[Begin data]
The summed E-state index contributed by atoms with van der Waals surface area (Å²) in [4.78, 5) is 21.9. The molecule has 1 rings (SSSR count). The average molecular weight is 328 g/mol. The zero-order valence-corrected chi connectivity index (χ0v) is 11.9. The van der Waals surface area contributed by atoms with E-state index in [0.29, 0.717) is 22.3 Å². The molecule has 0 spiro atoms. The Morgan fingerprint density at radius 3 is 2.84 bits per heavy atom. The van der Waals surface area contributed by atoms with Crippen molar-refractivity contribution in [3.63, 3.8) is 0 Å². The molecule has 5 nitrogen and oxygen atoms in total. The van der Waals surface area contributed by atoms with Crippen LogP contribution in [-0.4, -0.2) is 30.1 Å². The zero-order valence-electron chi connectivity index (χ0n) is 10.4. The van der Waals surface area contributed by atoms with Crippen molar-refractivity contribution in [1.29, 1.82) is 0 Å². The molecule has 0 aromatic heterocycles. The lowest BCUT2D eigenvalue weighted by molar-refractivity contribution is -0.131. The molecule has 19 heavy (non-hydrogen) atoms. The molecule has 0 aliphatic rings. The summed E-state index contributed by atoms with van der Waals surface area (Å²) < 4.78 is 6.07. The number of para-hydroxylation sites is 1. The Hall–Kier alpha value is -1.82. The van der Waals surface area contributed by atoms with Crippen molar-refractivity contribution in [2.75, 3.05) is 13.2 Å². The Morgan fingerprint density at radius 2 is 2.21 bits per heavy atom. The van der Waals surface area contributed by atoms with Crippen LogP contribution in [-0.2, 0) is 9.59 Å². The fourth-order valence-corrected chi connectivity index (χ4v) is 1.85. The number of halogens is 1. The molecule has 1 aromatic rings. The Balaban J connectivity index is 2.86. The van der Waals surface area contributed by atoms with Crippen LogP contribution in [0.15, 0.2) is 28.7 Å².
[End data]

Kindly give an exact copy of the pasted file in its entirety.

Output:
The summed E-state index contributed by atoms with van der Waals surface area (Å²) in [4.78, 5) is 21.9. The molecule has 1 rings (SSSR count). The average molecular weight is 328 g/mol. The zero-order valence-corrected chi connectivity index (χ0v) is 11.9. The van der Waals surface area contributed by atoms with E-state index in [0.29, 0.717) is 22.3 Å². The molecule has 0 spiro atoms. The Morgan fingerprint density at radius 3 is 2.84 bits per heavy atom. The van der Waals surface area contributed by atoms with Crippen molar-refractivity contribution in [3.63, 3.8) is 0 Å². The molecule has 5 nitrogen and oxygen atoms in total. The van der Waals surface area contributed by atoms with Crippen LogP contribution in [-0.4, -0.2) is 30.1 Å². The zero-order valence-electron chi connectivity index (χ0n) is 10.4. The van der Waals surface area contributed by atoms with Crippen molar-refractivity contribution in [1.29, 1.82) is 0 Å². The molecule has 0 aromatic heterocycles. The lowest BCUT2D eigenvalue weighted by molar-refractivity contribution is -0.131. The molecule has 19 heavy (non-hydrogen) atoms. The molecule has 0 aliphatic rings. The summed E-state index contributed by atoms with van der Waals surface area (Å²) < 4.78 is 6.07. The number of para-hydroxylation sites is 1. The Hall–Kier alpha value is -1.82. The van der Waals surface area contributed by atoms with Crippen molar-refractivity contribution in [2.75, 3.05) is 13.2 Å². The Morgan fingerprint density at radius 2 is 2.21 bits per heavy atom. The van der Waals surface area contributed by atoms with Crippen LogP contribution in [-0.2, 0) is 9.59 Å². The fourth-order valence-corrected chi connectivity index (χ4v) is 1.85. The number of halogens is 1. The molecule has 1 aromatic rings. The Balaban J connectivity index is 2.86. The van der Waals surface area contributed by atoms with Crippen LogP contribution in [0.15, 0.2) is 28.7 Å².